Support vector machine and parametric wavelet-based texture classification of stem cell images
Author(s)Jeffreys, Christopher G. (Christopher Grey), 1979-
Massachusetts Institute of Technology. Operations Research Center.
Roy E. Welsch, Rami S. Mangoubi and Mukund N. Desai.
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Stem (cell research is one of the most promising and cutting-edge fields i the miedical sciences. It is believed that this innovative research will lead to life-saving treatments in the coming years. As part of their work, stem cell researchers must first determine which of their stem cell colonies are of sufficiently high quality to be suitable for experimental studies and therapeutic treatments. Since colony texture is a major discriminating feature in determining quality. we introduce a non-invasive, semi-automated texture-based stem cell colony classification methodology to aid researchers in colony quality control. We first consider the general problem of textural image segmentation. In a new approach to this problem. we characterize image texture by the subband energies of the image's wavelet decomposition, and we employ a non-parametric support vector machine to perform the classification that yields the segmentation. We also adapt a parametric wavelet-based classifier that utilizes the Kullback-Leibler distance. We apply both methods to a set of benchmark textural images, report low segmentation error rates and comment on the applicability of and tradeoffs between the non-parametric and parametric segmentation methods.(cont.) We then apply the two classifiers to the segmentation of stem cell colony images into regions of varying quality. This provides stem cell researchers with a rich set of descriptive graphical representations of their colonies to aid in quality control. From these graphical representatiolns, we extract colony-wise textural features to which we add colony-wise border features. Taken together, these features characterize overall colony quality. Using these features as inputs to a multiclass support vector machine, we successfully categorize full stem cell colonies into several quality categories. This methodology provides stem cell researchers with a novel, non-invasive quantitative quality control tool.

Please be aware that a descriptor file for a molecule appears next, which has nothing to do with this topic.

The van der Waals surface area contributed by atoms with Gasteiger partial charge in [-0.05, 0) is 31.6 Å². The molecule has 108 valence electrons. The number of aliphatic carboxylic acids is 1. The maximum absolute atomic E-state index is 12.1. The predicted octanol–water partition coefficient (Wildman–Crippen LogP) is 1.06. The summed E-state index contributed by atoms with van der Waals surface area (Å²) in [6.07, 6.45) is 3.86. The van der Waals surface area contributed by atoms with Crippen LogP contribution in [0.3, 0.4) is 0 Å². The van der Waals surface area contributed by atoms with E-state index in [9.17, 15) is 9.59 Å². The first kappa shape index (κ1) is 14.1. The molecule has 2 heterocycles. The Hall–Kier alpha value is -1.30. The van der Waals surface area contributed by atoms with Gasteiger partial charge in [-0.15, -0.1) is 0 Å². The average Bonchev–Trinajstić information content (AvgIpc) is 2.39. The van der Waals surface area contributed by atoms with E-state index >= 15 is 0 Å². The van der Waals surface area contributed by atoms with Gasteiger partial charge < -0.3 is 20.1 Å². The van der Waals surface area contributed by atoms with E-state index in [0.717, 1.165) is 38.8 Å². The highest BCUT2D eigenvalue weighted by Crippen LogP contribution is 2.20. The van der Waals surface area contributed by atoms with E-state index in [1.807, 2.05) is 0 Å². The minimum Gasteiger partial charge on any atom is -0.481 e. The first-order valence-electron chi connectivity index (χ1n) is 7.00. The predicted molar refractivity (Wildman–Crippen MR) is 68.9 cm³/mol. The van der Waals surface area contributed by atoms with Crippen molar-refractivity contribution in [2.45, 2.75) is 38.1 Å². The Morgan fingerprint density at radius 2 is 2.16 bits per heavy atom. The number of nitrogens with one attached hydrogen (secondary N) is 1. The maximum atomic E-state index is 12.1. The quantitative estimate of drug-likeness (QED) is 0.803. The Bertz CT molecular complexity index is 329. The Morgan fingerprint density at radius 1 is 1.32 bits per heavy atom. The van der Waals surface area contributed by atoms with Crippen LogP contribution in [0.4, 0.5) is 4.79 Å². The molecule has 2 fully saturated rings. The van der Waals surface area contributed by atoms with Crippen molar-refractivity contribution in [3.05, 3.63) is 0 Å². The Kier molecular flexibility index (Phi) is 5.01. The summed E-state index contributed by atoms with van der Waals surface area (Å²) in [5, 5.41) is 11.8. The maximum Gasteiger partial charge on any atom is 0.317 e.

Thesis (S.M.)--Massachusetts Institute of Technology, Sloan School of Management, Operations Research Center, 2004.Includes bibliographical references (p. 117-121).This electronic version was submitted by the student author. The certified thesis is available in the Institute Archives and Special Collections.
DepartmentMassachusetts Institute of Technology. Operations Research Center.; Massachusetts Institute of Technology. Operations Research Center; Sloan School of Management
Massachusetts Institute of Technology
Operations Research Center.